The health benefits of meditation—lowering blood pressure, improving immune function, decreasing stress—are well recognized, but can meditative practice actually change the brain? Growing evidence from neuroscience suggests that it can, providing increasing support for the idea that meditation alters both the function and structure of the brain.
“Science is beginning to take this seriously,” said Richard Davidson, a neuroscientist at the University of Wisconsin, Madison, who has been at the forefront of research on the brain effects of meditation. Although he cautioned that the results so far are very preliminary and should not be oversold, he is encouraged by the overwhelmingly positive response from neuroscientists to the idea of applying rigorous scientific methods to the study of meditation.
At Harvard Medical School, Sara Lazar took magnetic resonance imaging (MRI) scans of 20 subjects who were students of “insight meditation,” which focuses on breath awareness and bodily sensations, and compared them with brain scans from 15 people with no meditation or yoga experience. Her team found that specific cortical regions of the brain were significantly thicker in people who meditated than in those who did not.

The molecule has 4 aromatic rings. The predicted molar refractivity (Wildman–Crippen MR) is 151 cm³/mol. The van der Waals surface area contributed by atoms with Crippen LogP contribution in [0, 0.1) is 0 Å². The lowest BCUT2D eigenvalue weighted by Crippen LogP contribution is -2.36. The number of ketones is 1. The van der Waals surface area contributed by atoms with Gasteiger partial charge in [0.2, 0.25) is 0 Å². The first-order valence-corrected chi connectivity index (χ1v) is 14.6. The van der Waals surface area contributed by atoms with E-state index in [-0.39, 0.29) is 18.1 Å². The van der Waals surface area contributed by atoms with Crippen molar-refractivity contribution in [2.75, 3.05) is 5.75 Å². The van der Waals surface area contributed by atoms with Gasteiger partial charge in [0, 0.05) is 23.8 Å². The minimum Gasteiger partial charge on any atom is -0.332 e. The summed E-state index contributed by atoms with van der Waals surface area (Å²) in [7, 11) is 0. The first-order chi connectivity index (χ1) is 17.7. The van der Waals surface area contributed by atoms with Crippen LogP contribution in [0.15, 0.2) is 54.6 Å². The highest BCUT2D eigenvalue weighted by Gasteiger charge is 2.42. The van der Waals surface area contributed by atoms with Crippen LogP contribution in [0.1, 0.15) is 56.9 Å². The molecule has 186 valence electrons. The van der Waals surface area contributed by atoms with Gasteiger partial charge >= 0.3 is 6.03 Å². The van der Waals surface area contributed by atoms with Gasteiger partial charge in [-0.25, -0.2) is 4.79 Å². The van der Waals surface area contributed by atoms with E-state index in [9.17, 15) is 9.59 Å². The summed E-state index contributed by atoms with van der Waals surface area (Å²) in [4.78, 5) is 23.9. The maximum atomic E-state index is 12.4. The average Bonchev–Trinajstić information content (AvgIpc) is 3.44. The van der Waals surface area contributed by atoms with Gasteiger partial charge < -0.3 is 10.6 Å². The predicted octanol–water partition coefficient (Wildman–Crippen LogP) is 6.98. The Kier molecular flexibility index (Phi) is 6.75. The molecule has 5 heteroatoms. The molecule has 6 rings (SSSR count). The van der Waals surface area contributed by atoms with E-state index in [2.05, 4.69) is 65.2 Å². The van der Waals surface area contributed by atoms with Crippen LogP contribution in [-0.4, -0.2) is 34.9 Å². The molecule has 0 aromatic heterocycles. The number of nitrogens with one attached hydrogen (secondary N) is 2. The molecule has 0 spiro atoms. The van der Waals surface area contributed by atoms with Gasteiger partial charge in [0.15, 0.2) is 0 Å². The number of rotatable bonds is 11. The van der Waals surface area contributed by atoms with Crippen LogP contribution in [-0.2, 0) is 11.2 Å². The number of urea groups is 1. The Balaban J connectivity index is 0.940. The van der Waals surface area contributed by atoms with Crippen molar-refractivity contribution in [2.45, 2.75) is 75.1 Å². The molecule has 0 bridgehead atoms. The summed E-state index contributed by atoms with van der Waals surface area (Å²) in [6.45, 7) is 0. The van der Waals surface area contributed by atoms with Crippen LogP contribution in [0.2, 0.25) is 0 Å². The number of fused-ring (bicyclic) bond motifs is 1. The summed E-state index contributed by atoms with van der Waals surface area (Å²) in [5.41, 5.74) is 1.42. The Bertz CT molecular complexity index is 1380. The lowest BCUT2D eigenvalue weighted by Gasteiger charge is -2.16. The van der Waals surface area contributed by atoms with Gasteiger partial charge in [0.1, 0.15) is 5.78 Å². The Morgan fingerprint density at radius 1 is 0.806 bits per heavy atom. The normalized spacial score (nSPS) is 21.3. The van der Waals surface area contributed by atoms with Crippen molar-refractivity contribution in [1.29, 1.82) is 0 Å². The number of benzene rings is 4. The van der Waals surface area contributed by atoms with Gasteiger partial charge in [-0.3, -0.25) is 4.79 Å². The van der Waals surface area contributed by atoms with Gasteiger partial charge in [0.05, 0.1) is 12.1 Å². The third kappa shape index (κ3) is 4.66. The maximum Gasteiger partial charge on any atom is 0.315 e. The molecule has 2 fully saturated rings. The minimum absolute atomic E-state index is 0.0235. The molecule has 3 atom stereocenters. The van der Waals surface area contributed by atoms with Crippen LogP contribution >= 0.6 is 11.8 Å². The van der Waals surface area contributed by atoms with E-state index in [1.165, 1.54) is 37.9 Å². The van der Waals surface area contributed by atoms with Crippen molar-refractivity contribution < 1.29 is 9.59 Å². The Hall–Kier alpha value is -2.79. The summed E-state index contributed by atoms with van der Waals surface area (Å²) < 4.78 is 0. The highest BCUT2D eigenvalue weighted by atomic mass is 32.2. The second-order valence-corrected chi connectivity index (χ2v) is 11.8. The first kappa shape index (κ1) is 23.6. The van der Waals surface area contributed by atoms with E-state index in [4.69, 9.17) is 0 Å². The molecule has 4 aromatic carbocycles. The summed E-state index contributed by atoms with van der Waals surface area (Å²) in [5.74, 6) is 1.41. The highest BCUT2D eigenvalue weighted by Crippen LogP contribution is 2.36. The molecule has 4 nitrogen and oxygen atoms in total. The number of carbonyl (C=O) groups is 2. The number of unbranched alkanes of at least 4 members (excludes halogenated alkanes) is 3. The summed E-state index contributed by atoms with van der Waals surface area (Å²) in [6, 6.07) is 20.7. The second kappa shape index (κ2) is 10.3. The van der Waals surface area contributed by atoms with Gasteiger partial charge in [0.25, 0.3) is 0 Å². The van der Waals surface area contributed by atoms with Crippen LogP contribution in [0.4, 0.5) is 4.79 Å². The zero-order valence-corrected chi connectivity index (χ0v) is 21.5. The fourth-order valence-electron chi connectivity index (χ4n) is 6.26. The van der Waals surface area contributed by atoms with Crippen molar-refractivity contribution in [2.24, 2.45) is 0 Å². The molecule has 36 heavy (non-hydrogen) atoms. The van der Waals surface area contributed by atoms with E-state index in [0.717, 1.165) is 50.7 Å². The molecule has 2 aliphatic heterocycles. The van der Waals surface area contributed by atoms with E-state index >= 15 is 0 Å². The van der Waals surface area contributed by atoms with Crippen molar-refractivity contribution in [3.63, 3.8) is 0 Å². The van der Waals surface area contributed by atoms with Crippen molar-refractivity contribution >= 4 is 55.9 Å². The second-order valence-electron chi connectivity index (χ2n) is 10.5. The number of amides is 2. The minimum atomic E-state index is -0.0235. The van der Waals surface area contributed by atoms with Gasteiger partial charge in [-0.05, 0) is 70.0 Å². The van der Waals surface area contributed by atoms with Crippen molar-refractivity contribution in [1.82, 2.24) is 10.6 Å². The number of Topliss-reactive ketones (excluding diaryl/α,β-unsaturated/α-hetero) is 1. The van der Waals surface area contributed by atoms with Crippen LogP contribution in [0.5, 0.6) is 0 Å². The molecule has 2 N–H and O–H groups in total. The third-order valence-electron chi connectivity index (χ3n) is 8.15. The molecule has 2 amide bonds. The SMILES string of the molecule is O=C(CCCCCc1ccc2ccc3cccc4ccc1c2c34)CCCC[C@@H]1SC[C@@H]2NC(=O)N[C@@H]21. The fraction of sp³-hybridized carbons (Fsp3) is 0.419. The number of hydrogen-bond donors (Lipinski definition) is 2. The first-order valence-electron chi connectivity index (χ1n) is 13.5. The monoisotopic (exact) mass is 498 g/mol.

The differences were particularly evident in the insula, a brain region Lazar said acts as a “control switchboard,” integrating thoughts and emotions with basic physiological functions such as heart rate, and in the prefrontal cortex, which is associated with working memory, decision-making, and cognitive-emotional interactions.
Cortical thickening was correlated with experience: the longer a subject had been practicing meditation, the thicker the cortex was. Differences in the prefrontal cortex, an area that typically gets thinner as we age, were most pronounced in older subjects, leading Lazar to conjecture that meditation may circumvent this age-related effect. The study scanned subjects only once, but Lazar is in the process of following up with additional scans that will track brain changes at various times following the start of meditation practice.
Meanwhile, the latest research from Davidson’s group suggests that long-term meditation practice leads to higher levels of specific brain waves, called “gamma-band rhythms,” that are associated with higher mental activities such as attention, learning, and conscious perception. His team compared nine people who had practiced more than 10,000 hours of Buddhist meditation, which focuses on generating kindness and compassion toward all beings, to people of the same ages who had no meditation experience. Gamma waves increased sharply among the long-term meditators during their practice, and remained higher after meditation.
“This suggests that long-term meditation practice changes the baseline state of the brain,” Davidson said.
Fluctuations in the brain wave pat-terns of meditators also correlated moment-by-moment to the “intensity of clarity” that the practitioners reported during meditation, suggesting a direct effect on attentional processes. These data are consistent with other emerging evidence suggesting that meditation increases attention skills and the capacity to control and stabilize mental processes.